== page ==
The US Food and Drug Administration (FDA) has approved dabigatran etexilate (Pradaxa) oral pellets for the treatment of venous thromboembolism (VTE) in children aged 3 months to less than 12 years. The drug is to be administered immediately after patients have completed a 5-day course of an anticoagulant given by injection.
The FDA also approved dabigatran etexilate oral pellets to prevent the recurrence of clots among patients in the same age group who have completed treatment for their first VTE.
With Monday's announcement, dabigatran etexilate becomes the first oral FDA-approved blood-thinning medication for children. The only other drug requires injection.
The drug was also approved in capsule form to treat blood clots in patients aged 8 years and older with VTE immediately after they have undergone at least 5 days of treatment with a blood thinner that was administered via injection and to prevent the recurrence of clots in patients 8 years and older who have completed treatment for their first VTE.
Ann Farrell, MD, director of the Division of Non-Malignant Hematology in the FDA's Center for Drug Evaluation and Research, said in a statement: "The FDA is committed to helping our youngest patients with serious medical conditions have treatments that are relatively easy to take."
The most common side effects include digestive system symptoms and bleeding. Dabigatran etexilate can cause serious and fatal bleeding and is not recommended for patients with bioprosthetic heart valves or triple-positive antiphospholipid syndrome.
A boxed warning cautions that stopping treatment early may increase the risk for clots and that spinal or epidural hematomas in patients undergoing spinal procedures may cause serious side effects.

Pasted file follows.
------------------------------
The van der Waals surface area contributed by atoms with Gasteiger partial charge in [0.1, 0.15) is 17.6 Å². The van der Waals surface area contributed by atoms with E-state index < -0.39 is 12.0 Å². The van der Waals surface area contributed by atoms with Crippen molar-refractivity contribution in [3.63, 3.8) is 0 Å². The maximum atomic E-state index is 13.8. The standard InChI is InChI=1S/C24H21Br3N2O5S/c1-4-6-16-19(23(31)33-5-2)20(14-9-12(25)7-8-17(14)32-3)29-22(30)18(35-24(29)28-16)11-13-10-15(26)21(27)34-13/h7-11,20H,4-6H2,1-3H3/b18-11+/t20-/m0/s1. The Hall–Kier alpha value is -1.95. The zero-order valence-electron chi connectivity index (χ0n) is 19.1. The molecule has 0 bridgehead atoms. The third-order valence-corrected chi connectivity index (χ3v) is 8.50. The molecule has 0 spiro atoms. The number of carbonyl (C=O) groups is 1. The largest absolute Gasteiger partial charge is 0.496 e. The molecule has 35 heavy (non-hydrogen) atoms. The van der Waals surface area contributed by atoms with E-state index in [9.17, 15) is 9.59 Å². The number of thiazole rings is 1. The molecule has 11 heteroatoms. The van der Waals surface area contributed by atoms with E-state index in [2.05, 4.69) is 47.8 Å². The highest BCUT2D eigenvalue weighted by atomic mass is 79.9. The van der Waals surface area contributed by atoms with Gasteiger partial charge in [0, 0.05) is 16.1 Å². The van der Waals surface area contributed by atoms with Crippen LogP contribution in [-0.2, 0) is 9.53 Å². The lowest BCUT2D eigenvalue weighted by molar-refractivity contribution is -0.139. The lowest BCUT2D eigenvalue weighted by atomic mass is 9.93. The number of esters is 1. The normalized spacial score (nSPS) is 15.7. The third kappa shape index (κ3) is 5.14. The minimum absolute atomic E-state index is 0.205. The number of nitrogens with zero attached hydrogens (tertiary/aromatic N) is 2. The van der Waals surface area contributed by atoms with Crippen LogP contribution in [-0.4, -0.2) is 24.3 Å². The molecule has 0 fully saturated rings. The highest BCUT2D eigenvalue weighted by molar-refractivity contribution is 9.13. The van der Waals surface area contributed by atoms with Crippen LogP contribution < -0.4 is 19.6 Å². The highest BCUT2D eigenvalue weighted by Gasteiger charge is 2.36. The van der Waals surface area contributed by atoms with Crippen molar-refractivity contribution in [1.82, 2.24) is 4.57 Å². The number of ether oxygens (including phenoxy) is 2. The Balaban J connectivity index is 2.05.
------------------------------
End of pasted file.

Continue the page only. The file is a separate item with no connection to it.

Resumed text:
Dabigatran etexilate was originally approved in 2010 for adults with nonvalvular atrial fibrillation to reduce risk for stroke and systemic embolism.
The drug's safety and efficacy for treating blood clots in patients younger than 18 years were evaluated in an open-label study of 267 pediatric patients. Patients were randomly assigned to receive either dabigatran etexilate or standard of care. The study compared the two groups for the number of patients who met the composite endpoint, which meant that they had not died from a blood clot, their blood clots had completely resolved, and they had no additional clots.
Researchers found that 81 (45.8%) of the 177 people who received the study drug met the composite endpoint, compared with 38 (42.2%) of the 90 patients who received standard of care.
The safety of dabigatran etexilate for the prevention of recurrence of blood clots in patients of the same age was evaluated in an open-label, single-arm study in 214 patients with a history of blood clots.
The primary endpoints were recurrence of blood clots, major and minor bleeding events, and death (both overall and related to blood clots). The long-term safety of dabigatran etexilate was similar to that found in the 267-patient study. Blood clots recurred in three patients, which was comparable to standard-of-care treatments.
Cite this: FDA Approves First Oral Anticoagulant for Children - Medscape - Jun 22, 2021.